Innovative Trials are passionate about ensuring our diverse population is adequately represented within medical research. Whether it is wanting to see more people from underrepresented communities choosing science as a career and pushing for greater patient diversity in clinical trials or focusing on what we are doing internally to celebrate and promote equality and diversity.
Throughout 2021, we have made a pledge to share our education and experiences with our clients and colleagues, to ensure inclusivity across the board. Each month we will be releasing communications in line with national and international awareness campaigns.
We will be looking into Black History Month as part of our first October Awareness blog.
Black History Month recognises the great achievements and contributions of those with African or Caribbean heritage. It is also used as an opportunity to educate others about the impact of racism, underrepresentation of the black community and how to challenge negative stereotypes.  Innovative Trials are dedicated to working to ensure that improving diversity within clinical trials remains a priority. This Black History Month, we are discussing the racial disparities in clinical trials, the effects COVID-19 has had on the black community and how we can tackle this ongoing issue.
Black Representation in Clinical Trials
There is a compelling requirement for clinical trials to ensure there is an equitable representation of diverse racial and ethnic groups as opposed to the current over-representation of white individuals. 
There are several investigations that have revealed racial differences in drug response and indicate the need for adequate representation of racial minorities in clinical research and trials. However, there is concern that there is a disproportionate contribution of racial and ethnic minorities in clinical research. A study reviewed the representation of Black Americans in 50 recently published clinical trials of new drugs. It was revealed that investigators do not seem to consider racial differences as a potential source of variability. It was also found that in the majority of studies, the proportion of black subjects is less than their proportion in the general population. This underrepresentation in clinical trials suggests that not enough information exists to accurately assess the safety and efficacy of many new therapies in the black community.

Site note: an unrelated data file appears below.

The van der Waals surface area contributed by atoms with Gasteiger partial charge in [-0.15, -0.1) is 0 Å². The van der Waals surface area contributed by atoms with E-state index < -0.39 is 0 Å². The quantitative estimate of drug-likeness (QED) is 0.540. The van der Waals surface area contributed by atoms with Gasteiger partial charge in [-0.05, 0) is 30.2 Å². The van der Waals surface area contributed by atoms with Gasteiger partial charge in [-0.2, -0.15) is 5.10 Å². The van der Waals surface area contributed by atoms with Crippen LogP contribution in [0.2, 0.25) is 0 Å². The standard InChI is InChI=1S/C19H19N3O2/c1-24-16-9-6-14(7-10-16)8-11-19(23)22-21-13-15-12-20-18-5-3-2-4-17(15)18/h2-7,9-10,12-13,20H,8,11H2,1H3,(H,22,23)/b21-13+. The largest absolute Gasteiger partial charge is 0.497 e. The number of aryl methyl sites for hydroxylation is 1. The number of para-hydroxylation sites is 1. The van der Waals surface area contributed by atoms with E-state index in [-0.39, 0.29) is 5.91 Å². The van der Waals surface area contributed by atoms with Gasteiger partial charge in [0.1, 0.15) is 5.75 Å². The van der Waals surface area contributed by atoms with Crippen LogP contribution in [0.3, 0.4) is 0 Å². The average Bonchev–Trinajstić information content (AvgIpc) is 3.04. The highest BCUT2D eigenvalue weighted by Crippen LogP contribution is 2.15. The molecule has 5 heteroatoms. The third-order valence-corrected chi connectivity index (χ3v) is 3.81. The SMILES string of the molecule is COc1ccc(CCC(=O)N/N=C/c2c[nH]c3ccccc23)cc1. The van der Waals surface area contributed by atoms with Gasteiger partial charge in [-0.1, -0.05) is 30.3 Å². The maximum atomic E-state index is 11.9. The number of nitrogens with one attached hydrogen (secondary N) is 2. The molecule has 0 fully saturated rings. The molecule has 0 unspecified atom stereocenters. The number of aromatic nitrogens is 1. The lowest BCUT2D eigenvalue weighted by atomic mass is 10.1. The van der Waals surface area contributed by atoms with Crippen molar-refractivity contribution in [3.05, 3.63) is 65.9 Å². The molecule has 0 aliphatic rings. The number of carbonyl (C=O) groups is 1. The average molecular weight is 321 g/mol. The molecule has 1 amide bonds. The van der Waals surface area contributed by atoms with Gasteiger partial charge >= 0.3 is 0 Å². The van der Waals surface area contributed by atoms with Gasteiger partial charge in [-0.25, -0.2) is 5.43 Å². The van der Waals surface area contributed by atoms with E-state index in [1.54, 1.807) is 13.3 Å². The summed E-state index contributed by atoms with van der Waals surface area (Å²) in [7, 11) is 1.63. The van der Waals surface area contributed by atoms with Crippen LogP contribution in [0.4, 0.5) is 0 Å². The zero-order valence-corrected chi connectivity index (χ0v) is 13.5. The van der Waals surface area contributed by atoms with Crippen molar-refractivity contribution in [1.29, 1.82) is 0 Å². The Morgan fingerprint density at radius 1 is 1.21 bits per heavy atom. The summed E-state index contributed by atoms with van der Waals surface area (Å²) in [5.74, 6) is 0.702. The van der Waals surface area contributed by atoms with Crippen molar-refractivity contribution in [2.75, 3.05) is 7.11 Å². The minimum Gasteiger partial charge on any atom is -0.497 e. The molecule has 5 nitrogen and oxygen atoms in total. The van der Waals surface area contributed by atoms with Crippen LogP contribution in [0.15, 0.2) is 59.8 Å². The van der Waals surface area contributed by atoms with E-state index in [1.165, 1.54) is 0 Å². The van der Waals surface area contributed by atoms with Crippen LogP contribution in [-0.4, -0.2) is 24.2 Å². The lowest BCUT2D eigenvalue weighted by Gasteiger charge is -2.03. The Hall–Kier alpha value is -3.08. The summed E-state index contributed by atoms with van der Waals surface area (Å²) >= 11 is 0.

This work is crucial because unless the people who will be using a new therapy are represented in clinical trials, it is not possible to know how it will work for those who need it the most. For example, cardiovascular disease: Heart conditions disproportionately affect Black individuals, however a global trials report by the FDA, found that they only accounted for 2.5% of clinical trial participants. 
Coronavirus (COVID-19) has had a devastating impact on countries around the world. As we continue to battle this virus, there has been growing recognition that the pandemic has had a significant impact on black and minority ethnic communities. There is distinct evidence that black and minority ethnic groups are at higher risk of dying from COVID-19 than the rest of the population. There are several factors that contribute to this including demographic and socio-economic factors as well as a patient’s previous health profile. After adjusting for age, a report compared the risk of COVID-19 related deaths across ethnic groups within the same socio-economic class.